Another Concern For Multiple Sclerosis Patients
As if the pro-inflammatory bacteria weren’t bad enough, scientists discovered another cause for concern in one of the Multiple Sclerosis groups. Compared to the two other groups, untreated MS study participants showed reduced levels of the bacteria, butyriciomona. This is alarming due to the fact that butyriciomona produces butyrates – short-chain fatty acids that help to eliminate inflammation, decrease oxidative stress, regulate gene expression, and strengthen the intestinal barrier, whereby protecting the human body against many diseases, including the top two fatal diseases in the United States – cancer and heart disease. Low levels of butyrates are also associated with numerous autoimmune and inflammatory diseases including, but not limited to, rheumatoid arthritis, type 1 diabetes, ulcerative colitis, Crohn’s disease, and irritable bowel disease.
How To Repopulate And Protect Your Microbiome
There are many things you can do to ensure that your gut bacteria are healthy and balanced, to reduce your chance of developing diseases and disorders:
- Take quality pre-biotic and pro-biotic supplements
This is an easy way to reintroduce several strains of important bacteria to your microbiome and increase butyrate production.
This is a product that I highly recommend. My own family members have used it with great success and a reversal of numerous, severe digestive issues, without any dietary changes. Restore transforms the microbiome and reinforces the gut lining, which strengthens the entire immune system. It does this, in part, by boosting not only the quantity of healthy bacteria, but by increasing the vast number of various bacteria species within the digestive system. You will not find these species in any pre or probiotic formula because your body develops these strains of bacteria on its own when exposed to Restore.
3. Eat a high fiber diet
With rare exception, plant foods are the only foods that contain fiber, and they work naturally to repopulate colonies of bacteria in the microbiome. Fiber is also necessary to create butyrates in the human body; butyrates are formed when fiber is fermented by microbes in the intestine.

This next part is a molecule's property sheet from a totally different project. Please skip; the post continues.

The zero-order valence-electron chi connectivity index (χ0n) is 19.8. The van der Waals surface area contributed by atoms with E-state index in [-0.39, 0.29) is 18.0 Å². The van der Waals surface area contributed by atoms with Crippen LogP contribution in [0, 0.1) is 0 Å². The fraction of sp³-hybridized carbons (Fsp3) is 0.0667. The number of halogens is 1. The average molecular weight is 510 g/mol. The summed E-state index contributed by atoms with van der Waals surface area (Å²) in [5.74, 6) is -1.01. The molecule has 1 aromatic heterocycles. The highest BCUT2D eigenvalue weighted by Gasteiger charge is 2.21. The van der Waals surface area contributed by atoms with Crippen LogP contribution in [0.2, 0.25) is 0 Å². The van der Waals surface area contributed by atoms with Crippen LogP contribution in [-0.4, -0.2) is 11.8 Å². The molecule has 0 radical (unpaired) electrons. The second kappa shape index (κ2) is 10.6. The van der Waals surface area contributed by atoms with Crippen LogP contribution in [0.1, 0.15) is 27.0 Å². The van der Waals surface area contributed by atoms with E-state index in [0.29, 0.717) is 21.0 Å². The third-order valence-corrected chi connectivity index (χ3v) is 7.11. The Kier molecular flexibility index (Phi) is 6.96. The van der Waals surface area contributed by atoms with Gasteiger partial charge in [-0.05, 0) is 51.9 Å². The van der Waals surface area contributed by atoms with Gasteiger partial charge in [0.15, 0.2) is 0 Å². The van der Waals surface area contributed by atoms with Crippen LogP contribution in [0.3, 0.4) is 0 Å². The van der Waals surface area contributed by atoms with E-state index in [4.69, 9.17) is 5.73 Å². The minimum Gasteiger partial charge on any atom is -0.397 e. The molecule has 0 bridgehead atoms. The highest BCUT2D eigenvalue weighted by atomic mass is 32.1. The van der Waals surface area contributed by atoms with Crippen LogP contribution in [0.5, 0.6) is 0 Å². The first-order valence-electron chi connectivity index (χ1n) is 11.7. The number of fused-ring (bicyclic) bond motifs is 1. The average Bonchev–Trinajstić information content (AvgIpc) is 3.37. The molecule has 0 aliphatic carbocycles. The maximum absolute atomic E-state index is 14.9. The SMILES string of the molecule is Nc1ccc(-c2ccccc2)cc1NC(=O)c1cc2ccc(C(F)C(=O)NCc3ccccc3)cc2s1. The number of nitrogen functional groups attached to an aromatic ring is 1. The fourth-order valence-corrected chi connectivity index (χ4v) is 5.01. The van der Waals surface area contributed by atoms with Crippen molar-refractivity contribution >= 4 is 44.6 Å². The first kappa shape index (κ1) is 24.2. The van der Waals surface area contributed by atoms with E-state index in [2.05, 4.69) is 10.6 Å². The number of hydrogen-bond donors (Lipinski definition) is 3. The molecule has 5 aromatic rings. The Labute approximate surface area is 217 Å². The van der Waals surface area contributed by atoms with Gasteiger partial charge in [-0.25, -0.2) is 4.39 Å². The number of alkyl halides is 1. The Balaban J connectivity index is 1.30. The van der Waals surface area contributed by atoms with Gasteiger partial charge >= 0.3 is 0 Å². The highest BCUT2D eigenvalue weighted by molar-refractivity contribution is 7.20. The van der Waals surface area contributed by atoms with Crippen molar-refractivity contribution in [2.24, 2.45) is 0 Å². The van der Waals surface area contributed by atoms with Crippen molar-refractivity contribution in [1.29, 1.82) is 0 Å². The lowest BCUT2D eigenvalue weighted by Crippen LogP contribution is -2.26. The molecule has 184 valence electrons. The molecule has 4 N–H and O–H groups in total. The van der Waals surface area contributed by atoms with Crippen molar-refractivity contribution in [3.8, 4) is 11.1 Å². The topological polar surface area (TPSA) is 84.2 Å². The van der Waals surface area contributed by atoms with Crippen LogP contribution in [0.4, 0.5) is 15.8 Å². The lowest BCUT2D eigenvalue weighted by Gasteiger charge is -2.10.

4. Reduce or eliminate animal foods
Animal foods contain no fiber, and they disrupt the delicate balance in the microbiome by eliminating the number of healthy bacteria as well as reducing the number of species of bacteria. This is due to the protein in animal foods as well as substances given to animals killed for human consumption. As a part of standard farming practice, antibiotics, growth hormones, GMOs, and other toxins are routinely used in animal feed or are injected directly into the animals to promote growth, reduce illness, and reduce costs associated with raising the animals until slaughter.
5. Eliminate genetically modified organisms (GMOs)
GMOs cause a tremendous amount of damage to the gut lining and disrupt bacteria levels.
Buy only organic or non-GMO foods whenever possible and read the labels of all packaged and processed foods for genetically altered ingredients. A complete list can be found on the Institute for Responsible Technology website, but the two biggest culprits that you’ll find in nearly all processed foods are corn and soy ingredients.